Not for the last two years, no, we’ve gone au naturale. We will return to annual artificial inseminations but our experience of natural matings shows that’s really not out of the ordinary if you have the body of a cow.
In response to our changing weather patterns, I decided to start the cows calving on April 21 (also the date of our wedding anniversary but, honestly, no connection!) rather than our traditional mid-July. Now that winter is milder, an autumn calving means we’ll have more lush green grass just when the cows need it the most.
Moving calving in this direction is tricky. Cows have nine-month gestations and it’s at least three weeks after calving before they are ready to conceive again. For example, a cow that calves in August won’t conceive until September at the absolute earliest and her calf would be due in May or June.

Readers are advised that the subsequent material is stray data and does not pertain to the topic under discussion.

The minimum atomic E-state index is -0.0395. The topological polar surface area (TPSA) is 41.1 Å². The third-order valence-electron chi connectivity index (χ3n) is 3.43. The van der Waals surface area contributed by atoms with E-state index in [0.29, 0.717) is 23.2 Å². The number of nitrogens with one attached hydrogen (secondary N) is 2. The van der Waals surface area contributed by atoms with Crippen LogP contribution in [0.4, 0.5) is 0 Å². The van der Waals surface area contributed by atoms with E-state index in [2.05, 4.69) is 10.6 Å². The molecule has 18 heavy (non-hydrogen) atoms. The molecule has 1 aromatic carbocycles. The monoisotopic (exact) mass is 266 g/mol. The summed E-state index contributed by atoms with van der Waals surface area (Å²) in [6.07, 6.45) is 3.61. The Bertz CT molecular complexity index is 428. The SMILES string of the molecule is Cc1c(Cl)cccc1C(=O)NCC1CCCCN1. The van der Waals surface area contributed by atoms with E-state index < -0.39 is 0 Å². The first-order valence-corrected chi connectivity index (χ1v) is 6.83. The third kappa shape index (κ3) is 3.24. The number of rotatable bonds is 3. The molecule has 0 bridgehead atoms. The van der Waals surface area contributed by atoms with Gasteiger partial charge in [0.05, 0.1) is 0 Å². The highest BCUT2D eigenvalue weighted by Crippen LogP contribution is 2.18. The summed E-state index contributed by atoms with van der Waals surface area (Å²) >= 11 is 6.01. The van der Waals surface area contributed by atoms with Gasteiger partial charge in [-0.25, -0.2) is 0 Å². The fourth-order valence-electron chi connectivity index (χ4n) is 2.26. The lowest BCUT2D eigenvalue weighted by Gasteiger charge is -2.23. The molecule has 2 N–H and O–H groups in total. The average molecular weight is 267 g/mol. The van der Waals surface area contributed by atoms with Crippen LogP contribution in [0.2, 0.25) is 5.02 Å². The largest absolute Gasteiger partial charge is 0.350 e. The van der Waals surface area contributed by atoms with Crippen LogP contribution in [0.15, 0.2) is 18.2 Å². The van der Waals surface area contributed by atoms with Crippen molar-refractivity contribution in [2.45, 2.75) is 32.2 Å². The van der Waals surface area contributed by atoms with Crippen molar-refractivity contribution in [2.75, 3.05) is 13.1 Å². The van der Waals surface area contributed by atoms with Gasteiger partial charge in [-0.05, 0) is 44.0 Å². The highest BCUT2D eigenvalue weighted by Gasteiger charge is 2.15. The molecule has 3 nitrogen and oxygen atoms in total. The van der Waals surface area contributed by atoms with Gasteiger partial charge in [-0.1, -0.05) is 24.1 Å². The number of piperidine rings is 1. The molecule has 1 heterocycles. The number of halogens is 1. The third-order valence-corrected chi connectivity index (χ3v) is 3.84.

It also requires a very keen eye to see who is in the window of fertility that lasts just hours and, often, we miss it.
For all of those reasons, I bought a host of pedigree bulls and introduced them to the cows in July. The bulls are on the job 24/7 and nobody is more expert at detecting the fluttering of long bovine lashes.
The result is that our conception rates have lifted and we have moved the herd’s calving date forward by a month each year.
In other words, left to their own devices with suitable Romeos, the cows don’t need to be “forcibly impregnated” (to borrow an alarmist vegan phrase) each year because it happens naturally. When we go back to annual artificial insemination, it will be with a clear conscience.